lamdscaping career
Q: My teenage son started his own yardwork business last summer and really put a lot of effort into it. I think he might consider landscaping as a career, but how should he go about it? And if he does become a landscaper, what would he do during the winter?

—Jolynn Trudeau, Lowell, Mass.

A: Roger Cook replies: Most people enter the landscaping business by apprenticing to a landscape contractor or by going to college. If your son decides to apprentice, he should go with a company that does a lot of different projects so he can develop a variety of skills. If he chooses college, he can look into the two- or four-year schools that have landscape-contracting programs. They typically include some hands-on experience and business courses.

In the meantime, he should attend every seminar he can on this subject. These events are often sponsored by local arboretums or by professional landscape associations. He'll learn a lot, and he'll meet people who might even be able to act as mentors for his career.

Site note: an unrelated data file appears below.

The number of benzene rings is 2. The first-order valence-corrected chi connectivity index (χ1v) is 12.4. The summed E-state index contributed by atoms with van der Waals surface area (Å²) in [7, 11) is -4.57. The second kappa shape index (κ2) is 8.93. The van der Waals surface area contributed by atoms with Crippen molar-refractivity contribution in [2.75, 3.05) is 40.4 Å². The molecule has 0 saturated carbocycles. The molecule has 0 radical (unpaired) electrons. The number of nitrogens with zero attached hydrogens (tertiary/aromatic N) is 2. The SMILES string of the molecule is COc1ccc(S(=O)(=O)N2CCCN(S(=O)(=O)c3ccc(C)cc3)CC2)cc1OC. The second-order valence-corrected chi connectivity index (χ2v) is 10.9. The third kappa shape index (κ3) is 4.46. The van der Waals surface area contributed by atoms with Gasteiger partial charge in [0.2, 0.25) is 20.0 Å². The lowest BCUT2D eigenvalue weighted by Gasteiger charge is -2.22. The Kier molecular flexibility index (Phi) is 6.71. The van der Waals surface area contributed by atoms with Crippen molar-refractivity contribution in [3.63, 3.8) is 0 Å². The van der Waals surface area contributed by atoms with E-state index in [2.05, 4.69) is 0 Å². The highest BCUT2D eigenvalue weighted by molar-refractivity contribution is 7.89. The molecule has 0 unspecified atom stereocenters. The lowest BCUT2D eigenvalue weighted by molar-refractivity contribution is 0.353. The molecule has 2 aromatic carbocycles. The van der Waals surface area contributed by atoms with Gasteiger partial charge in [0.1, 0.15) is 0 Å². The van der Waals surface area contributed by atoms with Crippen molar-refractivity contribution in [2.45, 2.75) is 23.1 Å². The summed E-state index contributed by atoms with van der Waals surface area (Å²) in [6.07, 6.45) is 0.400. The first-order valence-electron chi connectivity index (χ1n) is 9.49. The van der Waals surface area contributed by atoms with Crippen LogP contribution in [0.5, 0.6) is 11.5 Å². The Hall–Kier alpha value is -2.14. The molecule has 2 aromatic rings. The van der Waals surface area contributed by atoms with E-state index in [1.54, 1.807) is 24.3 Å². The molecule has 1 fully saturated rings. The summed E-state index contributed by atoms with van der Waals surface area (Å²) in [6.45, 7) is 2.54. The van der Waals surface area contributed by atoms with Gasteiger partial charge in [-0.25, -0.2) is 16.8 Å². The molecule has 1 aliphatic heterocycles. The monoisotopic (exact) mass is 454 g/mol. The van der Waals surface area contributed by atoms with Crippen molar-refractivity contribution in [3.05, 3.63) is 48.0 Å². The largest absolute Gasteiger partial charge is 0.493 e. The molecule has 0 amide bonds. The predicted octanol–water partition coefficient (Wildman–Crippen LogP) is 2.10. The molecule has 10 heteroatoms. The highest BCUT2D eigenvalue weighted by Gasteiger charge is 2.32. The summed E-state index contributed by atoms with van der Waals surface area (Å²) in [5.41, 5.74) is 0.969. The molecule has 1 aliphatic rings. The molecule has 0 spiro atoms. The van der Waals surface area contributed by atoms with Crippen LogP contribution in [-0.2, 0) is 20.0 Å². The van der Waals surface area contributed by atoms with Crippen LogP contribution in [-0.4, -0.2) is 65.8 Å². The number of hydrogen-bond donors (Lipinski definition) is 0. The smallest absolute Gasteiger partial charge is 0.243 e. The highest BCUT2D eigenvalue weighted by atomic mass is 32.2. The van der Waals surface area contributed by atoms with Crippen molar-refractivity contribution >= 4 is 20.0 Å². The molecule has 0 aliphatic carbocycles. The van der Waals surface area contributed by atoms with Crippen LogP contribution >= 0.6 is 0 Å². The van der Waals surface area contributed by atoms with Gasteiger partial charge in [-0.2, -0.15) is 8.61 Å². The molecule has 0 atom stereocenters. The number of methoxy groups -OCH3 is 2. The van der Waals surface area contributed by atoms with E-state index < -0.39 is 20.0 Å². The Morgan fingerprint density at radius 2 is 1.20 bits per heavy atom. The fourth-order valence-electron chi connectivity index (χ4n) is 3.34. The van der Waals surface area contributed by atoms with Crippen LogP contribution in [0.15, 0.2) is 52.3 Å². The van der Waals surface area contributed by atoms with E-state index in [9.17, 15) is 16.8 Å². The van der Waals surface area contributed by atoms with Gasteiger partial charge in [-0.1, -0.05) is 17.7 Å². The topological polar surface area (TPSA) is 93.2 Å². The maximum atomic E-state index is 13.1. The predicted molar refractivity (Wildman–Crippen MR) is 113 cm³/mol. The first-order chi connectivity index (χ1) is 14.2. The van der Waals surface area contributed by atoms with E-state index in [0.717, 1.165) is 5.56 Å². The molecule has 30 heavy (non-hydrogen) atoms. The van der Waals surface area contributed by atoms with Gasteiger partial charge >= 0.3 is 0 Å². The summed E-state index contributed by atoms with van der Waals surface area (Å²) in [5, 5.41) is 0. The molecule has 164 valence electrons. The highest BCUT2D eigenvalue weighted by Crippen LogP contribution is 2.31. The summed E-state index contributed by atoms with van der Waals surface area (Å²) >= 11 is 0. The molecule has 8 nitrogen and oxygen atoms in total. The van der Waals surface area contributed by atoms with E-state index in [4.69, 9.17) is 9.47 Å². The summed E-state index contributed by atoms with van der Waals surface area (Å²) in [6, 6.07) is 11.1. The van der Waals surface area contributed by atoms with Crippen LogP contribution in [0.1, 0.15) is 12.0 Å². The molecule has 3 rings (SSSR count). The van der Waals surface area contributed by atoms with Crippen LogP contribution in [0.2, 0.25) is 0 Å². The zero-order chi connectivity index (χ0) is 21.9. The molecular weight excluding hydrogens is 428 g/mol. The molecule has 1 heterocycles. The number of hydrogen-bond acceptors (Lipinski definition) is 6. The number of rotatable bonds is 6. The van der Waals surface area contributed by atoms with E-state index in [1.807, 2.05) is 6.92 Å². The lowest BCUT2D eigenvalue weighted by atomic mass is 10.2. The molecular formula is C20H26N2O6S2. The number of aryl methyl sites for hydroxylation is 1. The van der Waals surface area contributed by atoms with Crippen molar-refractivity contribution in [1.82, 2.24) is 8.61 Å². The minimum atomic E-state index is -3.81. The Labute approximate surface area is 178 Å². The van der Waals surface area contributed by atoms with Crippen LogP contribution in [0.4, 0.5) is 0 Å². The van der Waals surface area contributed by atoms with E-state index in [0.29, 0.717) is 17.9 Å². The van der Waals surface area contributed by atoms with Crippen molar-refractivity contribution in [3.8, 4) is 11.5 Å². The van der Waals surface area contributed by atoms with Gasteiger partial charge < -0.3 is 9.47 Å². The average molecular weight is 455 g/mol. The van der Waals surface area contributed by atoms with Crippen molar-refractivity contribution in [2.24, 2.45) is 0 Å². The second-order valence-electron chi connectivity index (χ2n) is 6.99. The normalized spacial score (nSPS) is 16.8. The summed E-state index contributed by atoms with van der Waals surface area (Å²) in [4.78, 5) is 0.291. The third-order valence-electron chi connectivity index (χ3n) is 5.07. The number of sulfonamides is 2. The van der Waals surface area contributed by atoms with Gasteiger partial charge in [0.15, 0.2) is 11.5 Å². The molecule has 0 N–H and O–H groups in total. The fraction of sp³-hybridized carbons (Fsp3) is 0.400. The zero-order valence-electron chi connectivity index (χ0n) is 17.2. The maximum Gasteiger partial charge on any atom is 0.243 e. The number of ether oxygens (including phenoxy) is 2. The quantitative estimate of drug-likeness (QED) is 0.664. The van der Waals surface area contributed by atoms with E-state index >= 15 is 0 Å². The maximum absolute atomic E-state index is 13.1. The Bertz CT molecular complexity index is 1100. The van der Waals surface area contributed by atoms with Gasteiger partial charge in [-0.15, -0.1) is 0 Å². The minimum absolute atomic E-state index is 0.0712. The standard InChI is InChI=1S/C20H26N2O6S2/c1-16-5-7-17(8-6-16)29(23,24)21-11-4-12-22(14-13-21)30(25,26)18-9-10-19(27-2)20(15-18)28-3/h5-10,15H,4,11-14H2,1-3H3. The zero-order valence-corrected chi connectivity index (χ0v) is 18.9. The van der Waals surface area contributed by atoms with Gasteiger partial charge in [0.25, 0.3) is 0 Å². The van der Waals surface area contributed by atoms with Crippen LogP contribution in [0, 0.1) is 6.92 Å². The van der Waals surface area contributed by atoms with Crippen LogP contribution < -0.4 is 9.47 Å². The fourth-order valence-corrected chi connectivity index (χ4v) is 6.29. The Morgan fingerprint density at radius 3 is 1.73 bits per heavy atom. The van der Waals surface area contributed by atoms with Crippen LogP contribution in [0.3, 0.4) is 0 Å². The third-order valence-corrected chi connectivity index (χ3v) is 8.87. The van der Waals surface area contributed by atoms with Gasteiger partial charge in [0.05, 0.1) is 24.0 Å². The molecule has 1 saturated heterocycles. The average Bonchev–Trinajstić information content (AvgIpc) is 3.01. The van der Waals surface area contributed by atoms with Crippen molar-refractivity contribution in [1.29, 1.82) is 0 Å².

As for the winter, there's plenty of work for someone with a truck and some ambition. Snowplowing jobs, for instance, which sometimes turn into landscaping accounts. Hardscaping—installing walls, patios, and the like—tree pruning and felling, even selling firewood can also keep him busy and making money in the off season. In those early years, it also pays to work for a plumber or mason in the winter because a good landscaper often needs both those skills.

Finally, please emphasize to your son that he also needs to learn business management and accounting skills. They'll help him grow his business and avoid the financial pitfalls that landscapers—and many other tradesmen—stumble into.
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